The Foreign Service Journal - March 2018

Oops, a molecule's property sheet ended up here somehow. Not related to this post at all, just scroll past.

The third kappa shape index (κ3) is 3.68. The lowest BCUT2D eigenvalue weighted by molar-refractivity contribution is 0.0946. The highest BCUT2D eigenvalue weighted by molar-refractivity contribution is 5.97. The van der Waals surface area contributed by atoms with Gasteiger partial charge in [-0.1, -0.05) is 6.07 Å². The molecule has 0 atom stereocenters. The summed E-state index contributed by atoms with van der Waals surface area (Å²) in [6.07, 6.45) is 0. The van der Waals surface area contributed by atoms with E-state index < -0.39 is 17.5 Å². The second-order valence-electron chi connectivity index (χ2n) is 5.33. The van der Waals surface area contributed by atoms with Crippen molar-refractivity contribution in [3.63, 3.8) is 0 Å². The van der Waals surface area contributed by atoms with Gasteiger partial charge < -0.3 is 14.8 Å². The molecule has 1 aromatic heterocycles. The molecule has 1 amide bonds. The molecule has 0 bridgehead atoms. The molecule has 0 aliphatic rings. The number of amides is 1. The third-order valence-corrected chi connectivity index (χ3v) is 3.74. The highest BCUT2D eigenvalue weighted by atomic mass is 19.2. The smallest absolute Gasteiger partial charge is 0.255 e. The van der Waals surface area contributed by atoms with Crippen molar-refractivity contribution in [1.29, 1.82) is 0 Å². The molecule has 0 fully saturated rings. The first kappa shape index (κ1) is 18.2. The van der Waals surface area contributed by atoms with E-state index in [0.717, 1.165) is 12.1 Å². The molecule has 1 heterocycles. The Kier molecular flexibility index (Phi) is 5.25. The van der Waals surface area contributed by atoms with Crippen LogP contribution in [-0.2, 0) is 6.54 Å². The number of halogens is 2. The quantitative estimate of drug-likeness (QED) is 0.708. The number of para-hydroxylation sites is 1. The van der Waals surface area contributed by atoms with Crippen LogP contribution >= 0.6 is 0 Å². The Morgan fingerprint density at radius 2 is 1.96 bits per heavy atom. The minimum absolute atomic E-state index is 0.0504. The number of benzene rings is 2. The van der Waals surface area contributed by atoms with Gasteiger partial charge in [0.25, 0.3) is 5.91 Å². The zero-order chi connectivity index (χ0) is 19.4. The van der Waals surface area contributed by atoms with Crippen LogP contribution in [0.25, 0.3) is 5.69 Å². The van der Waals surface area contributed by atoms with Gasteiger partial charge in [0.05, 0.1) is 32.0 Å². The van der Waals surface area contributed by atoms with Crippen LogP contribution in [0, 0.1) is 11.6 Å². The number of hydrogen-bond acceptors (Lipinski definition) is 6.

THE FOREIGN SERVICE JOURNAL | MARCH 2018 61 Engaging AFSAMembers WHERE WE STAND | BY JULIE NUTTER, PROFESSIONAL POLICY ISSUES DIRECTOR AFSA NEWS As a professional association, AFSA protects and promotes the Foreign Service as a high- performance, rigorous profes- sion crucial to sustaining U.S. global leadership. The Foreign Service profession—and AFSA unequivocally believes it is a profession—has been threatened by proposed bud- get cuts, an exodus of Senior Foreign Service officers, slashed promotion numbers and strangled hiring. While the Foreign Ser- vice has many champions on Capitol Hill, it also needs to nurture and develop its internal champions, who will be engaged in fighting the good fight for years to come. It is long-term, intergenera- tional work, and it is a vital ingredient for the continuity and success of the Foreign Service. What distinguishes this work from, say, working to promote the profession for ourselves only, is that the stakes are the interests of the nation as a whole. One of AFSA’s principal goals is to do whatever it can to help these internal cham- pions be even more effective in their stewardship of the Foreign Service. Today, follow- ing the framework built by the Foreign Service Act, active- duty FS members recruit, hire, train, mentor and promote their colleagues in addition to running the day-to-day opera- tions of the Service. Foreign Service members are not just cogs in the wheels—they are the designers and operators of the wheels. Our design- ers need the best skills. Our operators need encourage- ment. They all need practical tools to be the sharpest they can be. That is why the Profes- sional Policy Issues team is placing a renewed emphasis on engaging members in 2018. AFSA will create even more opportunities for active- duty and retired members to get involved—either with advocacy, information shar- ing or professional develop- ment. We will focus on mak- ing curated content about the Foreign Service available to you for use with CODELS, public audiences and your own colleagues. We will ask more fre- quently for your input and feedback—continuing our structured conversations, for example, and trying out ways to bring our overseas mem- bers into them. We will use our convening power to give you opportunities to consult with, teach and learn from your professional colleagues. In partnership with our AFSA Labor Management col- leagues, we will monitor your feedback on how changes at State—particularly those connected with the redesign and ongoing changes like the new Professional Develop- ment Program—are affecting you personally and profes- sionally. We know that you expect value for your membership, and we are committed to increasing value to our mem- bers in ways that strengthen your stewardship of the Foreign Service. AFSA has been deepening its capacity for developing and dis- seminating content that will help all members promote, defend and enrich the Foreign Service and your role in it. We will expand our efforts to do this—to get you what you need—because you are the reason we are here. You are the stewards, and you provide the wisdom, the guidance and the courage to shape a future that is good for the Foreign Service and good for America. We look forward to being your partners, and, as always, thank you for your service. n AFSA Welcomes COO Russ Capps Russ Capps has joined AFSA in the newly created role of chief operating officer. Russ is a career associa- tion executive. He has worked for the Society for Human Resource Management, the Association of Corporate Counsel, the American Dental Education Association and, most recently, in a turnaround management role with the Construction Specifications Institute. Russ spent more than five years in the late 1990s and early 2000s working for the Centre for Development and Population Activities, a largely USAID-funded non-profit with international field offices. This experience showed him the importance of the Foreign Service abroad and at home, and allowed him to visit interesting places like Kathmandu, New Delhi and Cairo. Russ’ mother retired after more than 30 years in the budget office of the Foreign Agricultural Ser- vice; he likes that he has that connection. “I am thrilled to join an organization with such a stel- lar reputation as AFSA,” said Capps. Russ served on the Finance and Business Opera- tions Section Council of the American Society of Asso- ciation Executives from 2009 to 2017, chairing the council from 2016 to 2017. He serves on the board of the Federal City Performing Arts Association and, until recently, the Finance and Administration Roundtable. Russ likes to garden and spend time at his beach place with his husband Ken Yazge and their two Labrador retrievers—rescues number four and five, or Beau and Rusty, as they prefer being called. n